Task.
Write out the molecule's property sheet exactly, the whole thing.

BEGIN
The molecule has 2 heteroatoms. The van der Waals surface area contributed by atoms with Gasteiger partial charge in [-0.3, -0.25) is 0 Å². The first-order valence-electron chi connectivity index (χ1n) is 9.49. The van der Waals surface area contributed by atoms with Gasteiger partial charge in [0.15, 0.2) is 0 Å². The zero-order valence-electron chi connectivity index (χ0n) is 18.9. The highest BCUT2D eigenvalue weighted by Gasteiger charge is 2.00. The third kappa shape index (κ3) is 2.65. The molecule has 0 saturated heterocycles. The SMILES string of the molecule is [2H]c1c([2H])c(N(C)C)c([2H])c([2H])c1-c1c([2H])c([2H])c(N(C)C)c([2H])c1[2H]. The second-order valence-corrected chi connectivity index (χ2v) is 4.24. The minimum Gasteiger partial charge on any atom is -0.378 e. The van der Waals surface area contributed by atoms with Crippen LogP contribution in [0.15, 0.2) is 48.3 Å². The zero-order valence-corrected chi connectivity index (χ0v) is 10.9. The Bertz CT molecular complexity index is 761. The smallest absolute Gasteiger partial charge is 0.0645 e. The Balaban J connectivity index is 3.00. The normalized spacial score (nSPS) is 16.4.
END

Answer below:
The molecule has 2 heteroatoms. The van der Waals surface area contributed by atoms with Gasteiger partial charge in [-0.3, -0.25) is 0 Å². The first-order valence-electron chi connectivity index (χ1n) is 9.49. The van der Waals surface area contributed by atoms with Gasteiger partial charge in [0.15, 0.2) is 0 Å². The zero-order valence-electron chi connectivity index (χ0n) is 18.9. The highest BCUT2D eigenvalue weighted by Gasteiger charge is 2.00. The third kappa shape index (κ3) is 2.65. The molecule has 0 saturated heterocycles. The SMILES string of the molecule is [2H]c1c([2H])c(N(C)C)c([2H])c([2H])c1-c1c([2H])c([2H])c(N(C)C)c([2H])c1[2H]. The second-order valence-corrected chi connectivity index (χ2v) is 4.24. The minimum Gasteiger partial charge on any atom is -0.378 e. The van der Waals surface area contributed by atoms with Crippen LogP contribution in [0.15, 0.2) is 48.3 Å². The zero-order valence-corrected chi connectivity index (χ0v) is 10.9. The Bertz CT molecular complexity index is 761. The smallest absolute Gasteiger partial charge is 0.0645 e. The Balaban J connectivity index is 3.00. The normalized spacial score (nSPS) is 16.4.